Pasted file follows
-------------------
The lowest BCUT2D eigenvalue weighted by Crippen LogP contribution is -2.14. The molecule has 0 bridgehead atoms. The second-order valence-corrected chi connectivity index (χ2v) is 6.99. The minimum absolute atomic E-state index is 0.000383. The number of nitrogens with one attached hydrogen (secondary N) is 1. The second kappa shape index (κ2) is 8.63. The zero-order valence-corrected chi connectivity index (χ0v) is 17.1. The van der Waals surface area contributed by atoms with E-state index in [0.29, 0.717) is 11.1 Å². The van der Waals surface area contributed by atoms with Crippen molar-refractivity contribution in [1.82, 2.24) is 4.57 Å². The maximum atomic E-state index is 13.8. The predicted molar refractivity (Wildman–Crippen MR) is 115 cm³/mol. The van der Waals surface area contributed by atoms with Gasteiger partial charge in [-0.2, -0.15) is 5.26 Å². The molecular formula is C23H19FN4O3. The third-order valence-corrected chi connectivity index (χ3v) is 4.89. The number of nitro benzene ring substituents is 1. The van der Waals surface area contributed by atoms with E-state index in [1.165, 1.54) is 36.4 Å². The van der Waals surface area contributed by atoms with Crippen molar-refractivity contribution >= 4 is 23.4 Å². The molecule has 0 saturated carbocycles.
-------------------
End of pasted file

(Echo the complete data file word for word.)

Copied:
The lowest BCUT2D eigenvalue weighted by Crippen LogP contribution is -2.14. The molecule has 0 bridgehead atoms. The second-order valence-corrected chi connectivity index (χ2v) is 6.99. The minimum absolute atomic E-state index is 0.000383. The number of nitrogens with one attached hydrogen (secondary N) is 1. The second kappa shape index (κ2) is 8.63. The zero-order valence-corrected chi connectivity index (χ0v) is 17.1. The van der Waals surface area contributed by atoms with E-state index in [0.29, 0.717) is 11.1 Å². The van der Waals surface area contributed by atoms with Crippen molar-refractivity contribution in [1.82, 2.24) is 4.57 Å². The maximum atomic E-state index is 13.8. The predicted molar refractivity (Wildman–Crippen MR) is 115 cm³/mol. The van der Waals surface area contributed by atoms with Gasteiger partial charge in [-0.2, -0.15) is 5.26 Å². The molecular formula is C23H19FN4O3. The third-order valence-corrected chi connectivity index (χ3v) is 4.89. The number of nitro benzene ring substituents is 1. The van der Waals surface area contributed by atoms with E-state index in [1.165, 1.54) is 36.4 Å². The van der Waals surface area contributed by atoms with Crippen molar-refractivity contribution >= 4 is 23.4 Å². The molecule has 0 saturated carbocycles.